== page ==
The root causes of the hyperinflation in Weimar Germany are complicated and still debated: the wikipedia article on the topic is a good starting point if you’re interested. Germany at the time (just as the U.S. does now) had a crushing national debt, and many other nations felt that Germany intentionally ignited inflation of the German Mark as a way to “inflate its way out of debt” — a strategy some have suggested for the U.S. now, in fact.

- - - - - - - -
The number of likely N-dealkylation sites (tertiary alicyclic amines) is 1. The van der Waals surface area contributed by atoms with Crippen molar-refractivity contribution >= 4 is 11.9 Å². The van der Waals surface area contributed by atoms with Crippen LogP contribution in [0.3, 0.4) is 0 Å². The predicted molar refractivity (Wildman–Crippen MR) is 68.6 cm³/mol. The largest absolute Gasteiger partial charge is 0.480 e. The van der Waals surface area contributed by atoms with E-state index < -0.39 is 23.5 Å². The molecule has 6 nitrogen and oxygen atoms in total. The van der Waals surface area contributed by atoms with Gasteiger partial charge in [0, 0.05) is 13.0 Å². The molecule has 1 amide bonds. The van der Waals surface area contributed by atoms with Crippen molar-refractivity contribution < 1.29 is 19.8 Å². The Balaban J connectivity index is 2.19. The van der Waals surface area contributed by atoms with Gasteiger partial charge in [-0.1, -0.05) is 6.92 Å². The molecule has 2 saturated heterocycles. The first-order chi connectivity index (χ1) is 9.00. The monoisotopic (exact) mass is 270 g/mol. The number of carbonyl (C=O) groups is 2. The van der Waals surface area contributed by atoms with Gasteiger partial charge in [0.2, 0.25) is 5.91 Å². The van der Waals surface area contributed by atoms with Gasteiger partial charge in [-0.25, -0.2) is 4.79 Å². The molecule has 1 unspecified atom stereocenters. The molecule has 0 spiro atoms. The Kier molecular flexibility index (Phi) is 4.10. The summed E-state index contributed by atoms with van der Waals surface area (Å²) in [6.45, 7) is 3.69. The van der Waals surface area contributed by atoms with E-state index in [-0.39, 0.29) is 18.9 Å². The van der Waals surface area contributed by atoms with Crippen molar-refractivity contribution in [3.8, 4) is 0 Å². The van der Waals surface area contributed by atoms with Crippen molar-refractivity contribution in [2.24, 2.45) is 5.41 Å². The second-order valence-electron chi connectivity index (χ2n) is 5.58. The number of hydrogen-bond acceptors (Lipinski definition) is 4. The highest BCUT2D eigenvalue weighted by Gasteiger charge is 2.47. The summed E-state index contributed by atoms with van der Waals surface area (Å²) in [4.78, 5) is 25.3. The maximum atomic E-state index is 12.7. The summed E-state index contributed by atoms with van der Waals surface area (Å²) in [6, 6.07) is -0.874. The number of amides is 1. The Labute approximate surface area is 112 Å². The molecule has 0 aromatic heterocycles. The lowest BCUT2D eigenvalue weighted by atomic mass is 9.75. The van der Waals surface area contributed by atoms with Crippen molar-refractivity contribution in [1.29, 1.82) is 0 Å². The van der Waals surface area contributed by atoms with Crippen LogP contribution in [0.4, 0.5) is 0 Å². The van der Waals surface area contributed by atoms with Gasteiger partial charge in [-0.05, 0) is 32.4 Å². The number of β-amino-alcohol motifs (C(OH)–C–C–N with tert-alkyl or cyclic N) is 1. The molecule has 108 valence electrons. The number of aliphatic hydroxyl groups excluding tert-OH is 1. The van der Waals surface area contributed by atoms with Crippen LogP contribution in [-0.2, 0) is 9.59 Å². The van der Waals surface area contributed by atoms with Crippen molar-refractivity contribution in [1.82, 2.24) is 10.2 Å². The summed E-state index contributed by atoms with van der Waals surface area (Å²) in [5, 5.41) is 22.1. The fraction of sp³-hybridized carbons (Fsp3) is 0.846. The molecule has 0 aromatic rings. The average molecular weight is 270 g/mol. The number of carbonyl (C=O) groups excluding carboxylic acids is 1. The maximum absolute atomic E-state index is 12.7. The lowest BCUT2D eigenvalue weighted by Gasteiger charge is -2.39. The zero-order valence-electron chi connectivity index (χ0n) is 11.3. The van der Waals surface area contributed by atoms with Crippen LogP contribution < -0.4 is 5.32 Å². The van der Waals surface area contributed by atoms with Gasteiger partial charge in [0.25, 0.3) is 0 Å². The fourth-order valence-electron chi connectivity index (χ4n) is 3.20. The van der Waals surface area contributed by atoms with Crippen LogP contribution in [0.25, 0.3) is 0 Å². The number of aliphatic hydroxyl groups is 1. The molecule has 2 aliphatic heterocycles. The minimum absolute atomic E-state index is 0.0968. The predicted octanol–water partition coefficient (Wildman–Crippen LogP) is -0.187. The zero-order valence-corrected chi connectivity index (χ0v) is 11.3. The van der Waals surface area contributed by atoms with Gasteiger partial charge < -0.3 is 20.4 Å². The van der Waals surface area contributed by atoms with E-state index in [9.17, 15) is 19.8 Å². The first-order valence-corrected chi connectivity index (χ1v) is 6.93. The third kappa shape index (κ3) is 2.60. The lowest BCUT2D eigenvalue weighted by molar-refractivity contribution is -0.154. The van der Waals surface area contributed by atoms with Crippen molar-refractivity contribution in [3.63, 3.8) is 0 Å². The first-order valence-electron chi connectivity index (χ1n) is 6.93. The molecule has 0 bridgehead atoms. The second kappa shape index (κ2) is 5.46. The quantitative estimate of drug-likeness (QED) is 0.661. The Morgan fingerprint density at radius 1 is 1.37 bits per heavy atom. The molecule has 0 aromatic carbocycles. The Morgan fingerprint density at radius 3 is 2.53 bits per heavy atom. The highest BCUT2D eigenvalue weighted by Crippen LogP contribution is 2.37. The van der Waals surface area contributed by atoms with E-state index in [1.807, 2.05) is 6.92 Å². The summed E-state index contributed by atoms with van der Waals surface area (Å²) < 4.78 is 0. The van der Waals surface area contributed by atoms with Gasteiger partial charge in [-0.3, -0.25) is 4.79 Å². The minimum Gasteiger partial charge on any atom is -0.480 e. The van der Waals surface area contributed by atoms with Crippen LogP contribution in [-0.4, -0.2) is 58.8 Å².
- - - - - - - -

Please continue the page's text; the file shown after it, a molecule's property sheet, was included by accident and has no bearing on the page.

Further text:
But as the citizens of Germany discovered in 1923, once inflation starts heating up, it can quickly reach a level of explosive combustion that even the government can’t control. In the early ’20s, the other nations of Europe, distrusting the stability of the German Mark, began demanding payment in either gold or foreign denominations. So the German government frantically began buying up other nations’ currencies. But those other nations didn’t trust that the Marks they were getting would keep their value, so they demanded a higher and higher exchange rate. So Germany simply starting printing up bills to pay the higher rates, but that only increased the doubts over the Mark’s solvency, and exchange rates rose, and more money was printed, and it spiraled out of control. In early 1923 trust in the value of the German Mark completely collapsed, and it quickly descended toward worthlessness. With every passing month, week, day, hour, the Mark became worth less and less, and the government had to print more and more bills of higher and higher denomination. This lasted until late November 1923, when the Mark was discarded as a currency entirely, and a new national currency — the “Rentenmark” — was introduced, with 12 zeros being lopped off the old prices.